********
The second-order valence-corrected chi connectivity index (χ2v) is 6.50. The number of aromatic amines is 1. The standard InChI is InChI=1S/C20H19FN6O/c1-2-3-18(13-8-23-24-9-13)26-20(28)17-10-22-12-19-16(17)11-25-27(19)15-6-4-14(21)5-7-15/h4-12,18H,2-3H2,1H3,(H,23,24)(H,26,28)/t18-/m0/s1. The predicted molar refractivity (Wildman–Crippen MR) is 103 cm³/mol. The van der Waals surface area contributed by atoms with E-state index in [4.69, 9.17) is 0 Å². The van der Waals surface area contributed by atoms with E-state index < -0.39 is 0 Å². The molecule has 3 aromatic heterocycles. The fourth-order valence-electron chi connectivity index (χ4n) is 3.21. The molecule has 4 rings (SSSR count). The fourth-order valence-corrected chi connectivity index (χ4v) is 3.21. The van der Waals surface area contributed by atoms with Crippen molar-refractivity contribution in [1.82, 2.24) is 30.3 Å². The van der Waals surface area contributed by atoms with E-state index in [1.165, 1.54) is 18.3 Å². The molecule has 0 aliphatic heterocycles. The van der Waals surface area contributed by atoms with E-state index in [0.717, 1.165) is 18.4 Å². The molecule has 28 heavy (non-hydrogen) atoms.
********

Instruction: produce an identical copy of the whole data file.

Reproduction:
The second-order valence-corrected chi connectivity index (χ2v) is 6.50. The number of aromatic amines is 1. The standard InChI is InChI=1S/C20H19FN6O/c1-2-3-18(13-8-23-24-9-13)26-20(28)17-10-22-12-19-16(17)11-25-27(19)15-6-4-14(21)5-7-15/h4-12,18H,2-3H2,1H3,(H,23,24)(H,26,28)/t18-/m0/s1. The predicted molar refractivity (Wildman–Crippen MR) is 103 cm³/mol. The van der Waals surface area contributed by atoms with E-state index in [4.69, 9.17) is 0 Å². The van der Waals surface area contributed by atoms with E-state index < -0.39 is 0 Å². The molecule has 3 aromatic heterocycles. The fourth-order valence-electron chi connectivity index (χ4n) is 3.21. The molecule has 4 rings (SSSR count). The fourth-order valence-corrected chi connectivity index (χ4v) is 3.21. The van der Waals surface area contributed by atoms with Crippen molar-refractivity contribution in [1.82, 2.24) is 30.3 Å². The van der Waals surface area contributed by atoms with E-state index in [1.165, 1.54) is 18.3 Å². The molecule has 0 aliphatic heterocycles. The van der Waals surface area contributed by atoms with E-state index in [0.717, 1.165) is 18.4 Å². The molecule has 28 heavy (non-hydrogen) atoms.